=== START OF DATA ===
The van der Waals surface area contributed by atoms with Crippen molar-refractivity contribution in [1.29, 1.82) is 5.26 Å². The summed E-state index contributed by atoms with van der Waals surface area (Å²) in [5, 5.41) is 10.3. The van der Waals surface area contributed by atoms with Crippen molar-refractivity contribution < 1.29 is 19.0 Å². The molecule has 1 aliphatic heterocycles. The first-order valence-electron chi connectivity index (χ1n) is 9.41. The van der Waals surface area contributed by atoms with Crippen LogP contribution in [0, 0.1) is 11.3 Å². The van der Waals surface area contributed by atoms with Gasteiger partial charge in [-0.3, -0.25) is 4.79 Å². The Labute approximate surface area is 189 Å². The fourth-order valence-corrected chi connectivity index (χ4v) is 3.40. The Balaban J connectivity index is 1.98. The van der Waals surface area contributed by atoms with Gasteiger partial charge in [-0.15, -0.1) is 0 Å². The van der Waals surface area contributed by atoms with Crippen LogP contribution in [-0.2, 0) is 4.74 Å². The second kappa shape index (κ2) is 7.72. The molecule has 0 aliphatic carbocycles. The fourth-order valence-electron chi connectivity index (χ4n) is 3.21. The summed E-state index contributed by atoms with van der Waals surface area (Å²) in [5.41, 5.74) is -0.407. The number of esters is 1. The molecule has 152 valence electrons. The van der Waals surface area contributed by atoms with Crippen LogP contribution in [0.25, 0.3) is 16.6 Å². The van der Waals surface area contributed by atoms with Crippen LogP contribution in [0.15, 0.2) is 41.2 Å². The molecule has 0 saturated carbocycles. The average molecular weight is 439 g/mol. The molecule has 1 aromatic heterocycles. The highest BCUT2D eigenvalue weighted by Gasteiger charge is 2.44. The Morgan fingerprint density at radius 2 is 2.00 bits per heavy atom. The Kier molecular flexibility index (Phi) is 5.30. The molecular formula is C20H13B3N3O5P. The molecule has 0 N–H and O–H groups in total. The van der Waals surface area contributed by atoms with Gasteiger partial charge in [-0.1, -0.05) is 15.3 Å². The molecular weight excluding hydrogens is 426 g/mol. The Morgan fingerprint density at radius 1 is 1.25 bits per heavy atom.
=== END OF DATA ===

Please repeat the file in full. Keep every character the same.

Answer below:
The van der Waals surface area contributed by atoms with Crippen molar-refractivity contribution in [1.29, 1.82) is 5.26 Å². The summed E-state index contributed by atoms with van der Waals surface area (Å²) in [5, 5.41) is 10.3. The van der Waals surface area contributed by atoms with Crippen molar-refractivity contribution < 1.29 is 19.0 Å². The molecule has 1 aliphatic heterocycles. The first-order valence-electron chi connectivity index (χ1n) is 9.41. The van der Waals surface area contributed by atoms with Crippen LogP contribution in [0, 0.1) is 11.3 Å². The van der Waals surface area contributed by atoms with Gasteiger partial charge in [-0.3, -0.25) is 4.79 Å². The Labute approximate surface area is 189 Å². The fourth-order valence-corrected chi connectivity index (χ4v) is 3.40. The Balaban J connectivity index is 1.98. The van der Waals surface area contributed by atoms with Gasteiger partial charge in [-0.15, -0.1) is 0 Å². The van der Waals surface area contributed by atoms with Crippen LogP contribution in [-0.2, 0) is 4.74 Å². The second kappa shape index (κ2) is 7.72. The molecule has 0 aliphatic carbocycles. The fourth-order valence-electron chi connectivity index (χ4n) is 3.21. The summed E-state index contributed by atoms with van der Waals surface area (Å²) in [5.41, 5.74) is -0.407. The number of esters is 1. The molecule has 152 valence electrons. The van der Waals surface area contributed by atoms with Crippen LogP contribution in [0.25, 0.3) is 16.6 Å². The van der Waals surface area contributed by atoms with Crippen LogP contribution in [0.15, 0.2) is 41.2 Å². The molecule has 0 saturated carbocycles. The average molecular weight is 439 g/mol. The molecule has 1 aromatic heterocycles. The highest BCUT2D eigenvalue weighted by Gasteiger charge is 2.44. The Morgan fingerprint density at radius 2 is 2.00 bits per heavy atom. The Kier molecular flexibility index (Phi) is 5.30. The molecular formula is C20H13B3N3O5P. The molecule has 0 N–H and O–H groups in total. The van der Waals surface area contributed by atoms with Gasteiger partial charge in [-0.1, -0.05) is 15.3 Å². The molecular weight excluding hydrogens is 426 g/mol. The Morgan fingerprint density at radius 1 is 1.25 bits per heavy atom.